Why the revisionism? The United States had the second-largest manpower contribution to the allied forces, after only the USSR, which was being invaded and mobilized whatever they had. "Minimal at best"? Do you really believe this?

Whatever you think of current US policy, you do your cause no good by distorting the past.

Posted by: SparcVark | July 1, 2003 08:41 PM

Jason, surely you must be kidding.

Else, stop reading 30 years old Russian history books, please.

Posted by: the dissident frogman | July 1, 2003 08:42 PM

Revisionism indeed. Pehaps Jason would like to inform us on how France handled itself during that war?

Perhaps in Jason's world the Maginot line was a good idea...

Posted by: Sean | July 1, 2003 08:44 PM

For the Real French, I am very very sorry. For the Vichy French Fuck you and your NAZI masters. There is a vast difference between being snippy ( freedom fries) and insulting the dead( the missing flags) especialy if those dead, died to save you. I live in Maine where over half the population is French (Norman) and they spit when they speak of the Parisians.

Posted by: Charlie Greene | July 1, 2003 08:44 PM

Hey, I was also just in Normandy this weekend and stayed in Bayeux. Was pleasantly surprised by the number of US flags everywhere, including on the banners of villages as well as at the beaches. No doubt the Bayeux museum authorities have their own issues, but it wasn't like that anywhere else.

The beaches and surrounding villages and cemeteries are powerful and disturbing places to visit, too, as reminders of the level of sacrifice which had to be paid for freedom.

Patrick, London/ NYC

Posted by: Patrick Meade | July 1, 2003 08:45 PM

Quelques gens ont dit que le drapeau Americain a eté omis (j'espêre que c'est le mot) parce que Bayeux est presque la plage JUNO, qui n'etait attaqué que par les Anglais et Canadiens. Est-ce que c'est possible qu'ils ont droit?

Posted by: Ed | July 1, 2003 08:47 PM

Why should I spend 2 hour in a place which is almost a pee stop in a pretty charged day ?

Again would be kind enought to answer this simple question :
" And in case YOU wonder, I don't trust you as well, since I know you've been trolling around with another famous blogger…]"

I would be very pleased to know when were and providing me a link would be very handy

And call me ignorant but I don't know what a blogger is ... I landed on your site accidently and even if I don't plan to come back I would like to see my simple question answered.

Posted by: Frédéric de Jager | July 1, 2003 08:47 PM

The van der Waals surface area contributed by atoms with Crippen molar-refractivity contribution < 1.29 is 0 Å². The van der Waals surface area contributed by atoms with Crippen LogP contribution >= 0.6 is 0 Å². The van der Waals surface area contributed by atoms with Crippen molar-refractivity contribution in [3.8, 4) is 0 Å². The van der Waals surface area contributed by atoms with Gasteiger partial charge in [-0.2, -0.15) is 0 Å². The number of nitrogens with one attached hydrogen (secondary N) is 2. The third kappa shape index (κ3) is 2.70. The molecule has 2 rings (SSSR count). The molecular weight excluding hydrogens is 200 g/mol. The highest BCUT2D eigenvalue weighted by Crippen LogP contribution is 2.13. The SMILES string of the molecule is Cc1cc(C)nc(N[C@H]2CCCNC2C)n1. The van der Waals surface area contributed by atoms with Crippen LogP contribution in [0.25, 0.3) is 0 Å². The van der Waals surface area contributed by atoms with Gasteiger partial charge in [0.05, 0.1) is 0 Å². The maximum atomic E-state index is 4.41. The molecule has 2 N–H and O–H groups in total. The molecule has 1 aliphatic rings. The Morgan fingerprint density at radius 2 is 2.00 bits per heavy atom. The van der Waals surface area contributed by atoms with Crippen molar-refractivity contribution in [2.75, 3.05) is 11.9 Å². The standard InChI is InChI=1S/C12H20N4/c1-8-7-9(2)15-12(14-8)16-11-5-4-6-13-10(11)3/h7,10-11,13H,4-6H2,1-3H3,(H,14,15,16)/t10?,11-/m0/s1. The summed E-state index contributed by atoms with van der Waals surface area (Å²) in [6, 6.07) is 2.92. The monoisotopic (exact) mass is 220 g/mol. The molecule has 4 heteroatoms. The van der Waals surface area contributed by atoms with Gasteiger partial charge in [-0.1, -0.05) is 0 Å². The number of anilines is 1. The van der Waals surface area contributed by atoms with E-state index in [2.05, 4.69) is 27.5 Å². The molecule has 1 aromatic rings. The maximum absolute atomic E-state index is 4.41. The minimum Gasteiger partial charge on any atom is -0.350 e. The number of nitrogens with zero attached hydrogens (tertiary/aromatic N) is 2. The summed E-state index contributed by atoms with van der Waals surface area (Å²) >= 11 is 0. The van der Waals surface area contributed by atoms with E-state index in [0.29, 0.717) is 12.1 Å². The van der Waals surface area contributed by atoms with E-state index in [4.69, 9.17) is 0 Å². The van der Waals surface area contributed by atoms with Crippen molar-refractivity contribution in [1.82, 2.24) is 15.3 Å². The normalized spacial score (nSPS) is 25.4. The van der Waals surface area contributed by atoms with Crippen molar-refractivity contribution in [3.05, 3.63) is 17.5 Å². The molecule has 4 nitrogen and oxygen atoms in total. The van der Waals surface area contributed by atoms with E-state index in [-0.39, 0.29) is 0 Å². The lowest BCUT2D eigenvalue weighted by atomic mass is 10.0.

Bravo to France...it shows by its actions that it has little tolerance for facism of any type, whether the overt facism of 1944 Nazi Germany or the insidious facism of 2003 America.

Posted by: Robert | July 1, 2003 08:48 PM

In the flagpole picture, select the upper-right quadrant of the image (French flag and sky), and equalize it. You'll see that the sky consists of a single colour with some rectangular intersects. A CCD's noise floor is too high to produce large areas of single-colour, and the rectangles aren't JPEG noise - JPEG acts on 3x3 pixel grids. This image has certainly been doctored.

The centre flagpole is of a different texture than the other two (more reflections), and is apparently growing out of a mature bush, which means nobody could get close enough to raise or lower the flag.

There is no halyard on the pole, which I would expect to be there if a flag had recently been flying.

This image (http://www.normandie44lamemoire.com/les%20monuments/images%20monuments/bayeuxmonu.jpg) taken from a slightly different angle, suggests that the flagpole has been empty for some time, and that only GB and French flags are present. None of the other nations involved in the Normandy Landings are represented. This (http://www.normandie44lamemoire.com/les%20monuments/images%20monuments/bayeuxstele2.jpg) is the monument below the empty flagpole. I would be grateful to anyone who could translate it; I suspect it refers to a specific engagement.

The podium image shows no evidence of tampering. However, it's a gift shop and the flags are not behind glass. It would be very simple to remove the flag from its stand then take the picture. Why would a museum employee, when removing a flag from display, leave an empty stand?

The badge image shows no evidence of tampering.

None of the images contain EXIF headers, which are added by almost all digital cameras. This suggests that the images have passed through a photo-editing suite.

All of the images are non-standard sizes. I would want to see the allegedly-original images before passing judgement, but these have certainly been editied, possibly maliciously.

Viewing the rest of the site suggests that this guy really has an axe to grind about France.

From all this I conclude that all pro-war individuals are liars, and that the plural of "anecdote" is "proof".

Posted by: qwe | July 1, 2003 08:49 PM